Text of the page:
For years after the recession, there were zero new homes built in Fernley, which was dubbed the foreclosure capital of the US. In 2017, there were more than 200. It's part of a larger trend as people start to look outside of Reno/Sparks for a place they can afford to live. Our reporter Jacob Solis spoke to an official in Fernley to find out more.
Daphne Hooper is the city manager in Fernley. Daphne, many parts of the region like Reno/Sparks struggle to find the space to put more housing, but that's not really the issue for Fernley, right?
We do have room to build home, I think a bigger challenge for us is affordability. You know, the market is going upward and so I think the cost of affordable homes is becoming a challenge. The vacancy rates are low, and so you know, the cost of homes are driving up.
Part of the challenge is that, while there is a great number of jobs coming in, especially in the industrial area, the wages don't necessarily match the kinds of housing that's available, so if you have folks making $15, $16, $17, even $20 an hour, and you do the formula of you have to have two and a half times your wage in order to pay for a home, I think the price points are sometimes out of reach for some folks.
From the city's perspective, when it comes to building those affordable housing units, the high density stuff, how exactly do you do that? How do you do that through policy?
So what we're trying to do now is, we're in the middle of our master plan, updating our master plan to look at those areas that allow for higher density, multi-family attached homes, to be able to identify those areas where those kinds of projects can be built.
What about traffic? Just personally, what have you noticed with traffic trends in the last couple of years?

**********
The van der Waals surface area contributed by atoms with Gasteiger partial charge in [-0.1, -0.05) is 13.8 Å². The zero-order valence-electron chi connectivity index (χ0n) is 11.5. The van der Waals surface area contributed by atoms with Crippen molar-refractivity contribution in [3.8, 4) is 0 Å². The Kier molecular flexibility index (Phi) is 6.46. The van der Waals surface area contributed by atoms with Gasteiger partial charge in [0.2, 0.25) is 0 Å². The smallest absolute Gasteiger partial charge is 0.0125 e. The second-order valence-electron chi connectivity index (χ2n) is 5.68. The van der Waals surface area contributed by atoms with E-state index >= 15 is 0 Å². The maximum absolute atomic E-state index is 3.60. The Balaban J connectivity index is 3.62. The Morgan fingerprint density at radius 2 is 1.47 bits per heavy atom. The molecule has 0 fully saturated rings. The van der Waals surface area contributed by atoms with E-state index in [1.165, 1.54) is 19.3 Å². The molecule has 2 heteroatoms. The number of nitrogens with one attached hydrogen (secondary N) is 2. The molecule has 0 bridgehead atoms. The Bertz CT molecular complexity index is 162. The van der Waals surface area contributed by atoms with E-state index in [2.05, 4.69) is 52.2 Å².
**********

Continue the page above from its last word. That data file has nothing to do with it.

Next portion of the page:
Traffic is always concerning, particularly between Reno and Fernley with the industrial park there, you're seeing significant increases in traffic and an impact on I-80. In Fernley, we've seen some of that as well.
You know, we only have two exits into Fernley from the freeway, so you have to kind of look at where things are going to be built, and what impact that will have on access and long-term traffic issues.
From your own perspective, not necessarily as city manager but as someone who lives in Fernley, how's it felt to see this kind of growth over the last two years?
It's interesting. You know, when Fernley was incorporated in 2001, we had 7,000 people, and now we're close to 20,000 people. And so you've seen growth, there is an impact on the number of people, the demographics have changed a little bit, and people's needs and wants change.
We're kind of in a transition of old Fernley and new Fernley, and we're trying to figure out what it is that we want to look like. We're taking that into account, and we've spent a lot of time over the last couple of years working on planning components. We just finished a parks master plan, we're working on a water resource plan, we're working on our master plan, so all of those things — we're having those discussions about what it is we want Fernley to look like, how we're going to get there and how we're going to pay for it in the long run.
When you say old Fernley/new Fernley, can you describe that? What's old Fernley for someone who doesn't know?
So Fernley was established as a farming community, primarily agriculture. And we've seen things change over the years, you know a lot of the farms aren't here anymore. We've seen a lot of housing and business come into Fernley, and there's just a transition of what our city looks like. I think those are the discussions that we have with our council, with our staff and with our community.
Those are things that we talk about: what it is we want to look like. For a long time, we've been a bedroom community to the Reno/Sparks area, so how do we work on becoming our own self-sufficient community, and be able to have jobs and services and industry here that will be able to support our community.